“Choosing courage over comfort”, as Brené Brown calls it, happens often for me at my public speaking and leadership club, Boston Toastmasters. I regularly choose courage over comfort by getting on-stage to speak, but I find opportunities to do so off-stage, too.
As the Toastmasters meeting was starting, I was rushing to hand out the few blank feedback forms I could find. I scrambled to my seat, knocking over someone’s things in the process, and began to hurriedly scribble my name on the remaining sheets so people would know it was mine.
Handing out leftover feedback slips was a last-minute attempt at receiving extra help with my Toastmasters district-level competition speech. Tonight, aside from the day before the contest, was the only opportunity I’d have to practice in front of a crowd; I needed to get as much out of it as possible.
But, I hadn’t planned ahead, so by the time the meeting started, only three people had slips, I held the rest in my hand, and these people had no idea what to do with them.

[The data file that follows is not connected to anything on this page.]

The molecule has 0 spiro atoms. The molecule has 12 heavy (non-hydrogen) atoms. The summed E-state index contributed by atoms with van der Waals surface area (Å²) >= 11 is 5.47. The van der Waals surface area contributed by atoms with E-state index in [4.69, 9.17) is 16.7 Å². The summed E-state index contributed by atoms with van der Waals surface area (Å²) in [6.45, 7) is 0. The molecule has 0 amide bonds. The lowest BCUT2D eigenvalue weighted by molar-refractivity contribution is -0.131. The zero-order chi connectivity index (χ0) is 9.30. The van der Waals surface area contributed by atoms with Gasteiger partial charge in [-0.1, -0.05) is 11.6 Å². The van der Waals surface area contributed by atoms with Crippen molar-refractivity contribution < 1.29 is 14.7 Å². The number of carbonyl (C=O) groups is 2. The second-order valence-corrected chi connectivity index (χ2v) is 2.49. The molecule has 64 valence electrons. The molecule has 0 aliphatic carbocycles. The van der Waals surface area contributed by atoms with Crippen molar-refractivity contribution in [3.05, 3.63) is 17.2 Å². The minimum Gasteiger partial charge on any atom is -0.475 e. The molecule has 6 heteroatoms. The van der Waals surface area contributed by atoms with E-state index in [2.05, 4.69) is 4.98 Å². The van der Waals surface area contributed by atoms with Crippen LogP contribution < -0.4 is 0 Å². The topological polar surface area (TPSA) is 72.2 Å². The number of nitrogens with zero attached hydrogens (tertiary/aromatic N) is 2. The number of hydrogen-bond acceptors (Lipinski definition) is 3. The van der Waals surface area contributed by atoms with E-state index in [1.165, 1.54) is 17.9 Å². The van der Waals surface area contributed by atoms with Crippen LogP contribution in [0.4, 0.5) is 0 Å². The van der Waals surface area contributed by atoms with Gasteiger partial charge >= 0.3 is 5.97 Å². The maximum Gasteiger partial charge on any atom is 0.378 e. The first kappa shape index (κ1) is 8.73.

I really need to tell people about these feedback slips, but…gahhhh…I really don’t want to interrupt the meeting…but I really need feedback!
I remembered a story then. Earlier that day, I’d watched Kevin Stamper’s speech called “Speak Up”, the third place speech in the 2017 World Championship of Speaking.
He told a short story about his childhood babysitter, Kelly, and the hard-earned lesson she’d learned about asserting yourself. Kelly had become a nun and was named Sister Mercy by Mother Theresa, who had misheard Kelly’s request to be named Sister Nancy. When Kelly tried to complain to her convent’s Mother Superior, the Mother Superior said, “Sister Mercy, it is not [Mother Theresa’s] responsibility to hear you. [It is] your responsibility to speak up.”
I knew what I wanted, just as Kelly had known, I just needed people to hear me. As our Club President finished her introduction, I raised my hand and said, “I need extra feedback on my speech today and have some slips that I’ll pass backwards. If people could fill them out, I’d really appreciate it.”
The Club President nodded and I handed my feedback forms out.
Yes! I did it!